|Publication number||US6871093 B2|
|Application number||US 09/749,620|
|Publication date||Mar 22, 2005|
|Filing date||Dec 28, 2000|
|Priority date||Dec 28, 2000|
|Also published as||US20020087195|
|Publication number||09749620, 749620, US 6871093 B2, US 6871093B2, US-B2-6871093, US6871093 B2, US6871093B2|
|Inventors||Kim J. Hansen|
|Original Assignee||Koninklijke Philips Electronics N.V.|
|Export Citation||BiBTeX, EndNote, RefMan|
|Patent Citations (9), Referenced by (4), Classifications (5), Legal Events (6)|
|External Links: USPTO, USPTO Assignment, Espacenet|
1. Field of the Invention
The present invention relates to a defibrillator system that reports the operational status of a defibrillator included in the system.
2. Description of the Prior Art
Electrotherapy devices are used to provide electric shocks to treat patients for a variety of heart arrhythmias. For example, external defibrillators typically provide relatively high-energy shocks to a patient (as compared to implantable defibrillators), usually through electrodes attached to the patient's torso. External defibrillators are used to convert ventricular fibrillation (“VF”) or shockable ventricular tachycardia (“VT”) to a normal sinus rhythm. Similarly, external cardioverters can be used to provide paced shocks to convert atrial fibrillation (“AF”) to a more normal heart rhythm.
Sudden cardiac arrest (“SCA”) is the leading cause of death in the United States. On average, 1000 people per day die; this translates into one death every two minutes. It is likely that these statistics would, at a minimum, hold true for third world countries. However, in view of difficulty in acquiring reliable data, statistics are not widely available.
Most sudden cardiac death is caused by VF, in which the heart's muscle fibers contract without coordination, thereby interrupting normal blood flow to the body. The only effective treatment for VF is electrical defibrillation, which applies an electrical shock to the patient's heart. The electrical shock clears the heart of the abnormal electrical activity (in a process called “defibrillation”) by depolarizing a critical mass of myocardial cells to allow spontaneous organized myocardial depolarization to resume.
To be effective, the defibrillation shock must be delivered to the patient within minutes of the onset of VF. Studies have shown that defibrillation shocks delivered within one minute after the onset of VF achieve up to a 100% survival rate. However, the survival rate falls to approximately 30% after only 6 minutes. Beyond 12 minutes, the survival rate approaches zero. Importantly, the more time that passes, the longer the brain is deprived of oxygen and the more likely that brain damage will result. As improved access to defibrillators increases, survival rates from SCA also increase.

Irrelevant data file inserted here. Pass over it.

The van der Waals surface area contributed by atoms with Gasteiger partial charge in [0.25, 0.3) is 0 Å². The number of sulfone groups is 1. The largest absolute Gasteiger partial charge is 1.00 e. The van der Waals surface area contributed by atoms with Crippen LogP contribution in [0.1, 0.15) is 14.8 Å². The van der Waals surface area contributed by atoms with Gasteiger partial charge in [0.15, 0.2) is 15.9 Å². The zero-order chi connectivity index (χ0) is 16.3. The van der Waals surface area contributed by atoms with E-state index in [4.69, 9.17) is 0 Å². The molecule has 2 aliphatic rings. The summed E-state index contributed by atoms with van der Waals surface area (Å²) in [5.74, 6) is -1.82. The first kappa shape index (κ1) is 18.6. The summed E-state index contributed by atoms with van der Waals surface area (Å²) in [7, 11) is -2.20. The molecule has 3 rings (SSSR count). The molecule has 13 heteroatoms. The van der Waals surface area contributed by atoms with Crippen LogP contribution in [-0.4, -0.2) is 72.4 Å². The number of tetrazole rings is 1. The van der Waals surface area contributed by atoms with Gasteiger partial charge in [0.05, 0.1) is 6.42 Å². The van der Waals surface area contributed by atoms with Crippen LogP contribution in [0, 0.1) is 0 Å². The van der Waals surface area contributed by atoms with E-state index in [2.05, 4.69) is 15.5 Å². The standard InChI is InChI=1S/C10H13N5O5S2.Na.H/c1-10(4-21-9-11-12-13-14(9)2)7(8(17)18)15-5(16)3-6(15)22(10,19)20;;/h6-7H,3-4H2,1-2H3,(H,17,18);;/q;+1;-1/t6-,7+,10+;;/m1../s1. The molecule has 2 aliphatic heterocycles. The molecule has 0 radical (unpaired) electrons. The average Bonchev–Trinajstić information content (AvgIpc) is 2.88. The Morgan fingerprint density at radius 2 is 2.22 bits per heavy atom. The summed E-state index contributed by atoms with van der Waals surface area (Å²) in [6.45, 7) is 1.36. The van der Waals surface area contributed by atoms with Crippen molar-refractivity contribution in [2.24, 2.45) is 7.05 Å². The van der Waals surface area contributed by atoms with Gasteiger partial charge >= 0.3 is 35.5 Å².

Defibrillators must function when their use is required; no time or very little time exists for rehabilitating a non-functional defibrillator in an emergency situation. A defibrillator treats a condition that requires immediate treatment or death could result. If a defibrillator is not functional, within minutes a patient will almost certainly suffer severe permanent damage or die. Additionally, the nature of a defibrillator in that it includes electrical circuitry and a power supply contribute to the requirement that a defibrillator be functional. Unlike a mechanical device, which might be fixable in a short period of time, such is not typically possible for a defibrillator.
A recent trend has placed defibrillators in public places for use in emergency situations prior to arrival of emergency response personnel and in situations, such as on airborne aircraft where emergency response personnel are not available. Concerns regarding the associated with the functionality of a defibrillator rise in connection with such publicly placed defibrillators. Unlike a hospital or ambulance setting where a backup may be available, such a backup may not be available for publicly placed defibrillators.
The present invention concerns a defibrillator system that includes a defibrillator and at least one indicator. The indicator includes at least one visual indicator and/or at least one audible indicator connected to the defibrillator for periodically and/or as requested by a user generating a visual indication of a functional status of the defibrillator.
Still other objects and advantages of the present invention will become readily apparent by those skilled in the art from a review of the following detailed description. The detailed description shows and describes preferred embodiments of the invention, simply by way of illustration of the best mode contemplated of carrying out the present invention. As will be realized, the invention is capable of other and different embodiments and its several details are capable of modifications in various obvious respects, without departing from the invention. Accordingly, the drawings and description are illustrative in nature and not restrictive.